Lena Modigh, the founder of Period. zine, wanted to create an outlet for her art and the people she admired. After graduating from the London College of Communication and gaining experience from working with photographer John Akehurst, she decided to start her own publication. Lena’s passion for photography and print came together and inspired her to create a zine where talented female artists can get together and build something that they feel passionate about. A collection of texts, photographs and other art forms revolves around a subject that, in Lena’s opinion, many women can relate to.
Period.’s contemporary approach to themes and art gives the publication an exciting outlook. A variety of contributors helps the zine to capture many perspectives and forms of artistic expressions. Period. is going strong with the sixth issue, Music & Memory, out now. In the Internet era where everything is published online, print needs attention more than ever. In the interview, Lena talks about her approach to picture-taking, collaborating and inspiring women.
As a female photographer in a male-dominated industry, what are some challenges you are faced with every day?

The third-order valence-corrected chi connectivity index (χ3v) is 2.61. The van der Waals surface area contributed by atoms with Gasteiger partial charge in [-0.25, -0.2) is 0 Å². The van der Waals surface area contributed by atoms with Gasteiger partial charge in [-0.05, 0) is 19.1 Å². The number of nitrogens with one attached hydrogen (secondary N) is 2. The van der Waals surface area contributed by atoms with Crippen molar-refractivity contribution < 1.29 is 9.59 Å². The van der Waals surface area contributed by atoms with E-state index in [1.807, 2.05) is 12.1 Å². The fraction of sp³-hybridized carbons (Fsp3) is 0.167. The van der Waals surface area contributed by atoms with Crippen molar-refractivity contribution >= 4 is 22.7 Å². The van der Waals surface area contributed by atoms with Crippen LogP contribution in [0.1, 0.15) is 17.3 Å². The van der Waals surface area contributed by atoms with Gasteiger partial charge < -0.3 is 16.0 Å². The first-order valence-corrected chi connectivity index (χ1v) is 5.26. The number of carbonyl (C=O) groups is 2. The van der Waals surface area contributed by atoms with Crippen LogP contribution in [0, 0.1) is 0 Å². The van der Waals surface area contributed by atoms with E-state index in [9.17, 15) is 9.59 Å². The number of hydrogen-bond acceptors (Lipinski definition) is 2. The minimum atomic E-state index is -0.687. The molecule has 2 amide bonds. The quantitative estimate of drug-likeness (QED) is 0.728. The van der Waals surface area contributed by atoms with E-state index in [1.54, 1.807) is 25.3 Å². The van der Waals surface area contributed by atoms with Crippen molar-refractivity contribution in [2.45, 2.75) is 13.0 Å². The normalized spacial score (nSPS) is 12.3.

To be totally honest, I never felt as a female photographer that there were any challenges. Not for me at least. I think it has worked in my favour. I know there are probably a lot of arses out there, but I've never met them, rather the opposite. I think sometimes it's easier to be trusted as a female photographer than as a male one. There are a lot of tough and strong women in this industry, I think.
Online publishing is becoming the most popular form of putting up work, why did you decide to produce a printed zine, and how do you stay relevant to your readers?
I felt I wanted to publish my photographs in my own way and I got a bit impatient to wait around for an opportunity. To be published, I think you have to be in the right moment at the right place, and I didn’t have that patience. Also, I didn’t just want to publish my own work, so for the first issue, I contacted a few photographers, illustrators and writers I found intriguing and talented. There’s so much talent out there. I think you just have to follow your gut feeling, and I think we overall have the same thoughts and issues. We all relate to the same things, but it can be in different ways. Some of the themes for Period. so far have been Girl Crush, Space, Blue and Motherhood; I think these are things everyone can relate to. It’s up to the contributors to interpret the theme however they like, so you get different points of view, not just mine.
Photographing other people is a very intimate experience, what techniques do you use to make the person you’re shooting feel comfortable and open up?
Yes, very intimate; sometimes scary. I try to listen to them. Make them feel involved and very special. They are. I think it’s very brave to let yourself be photographed. I admire people who do. I hate it.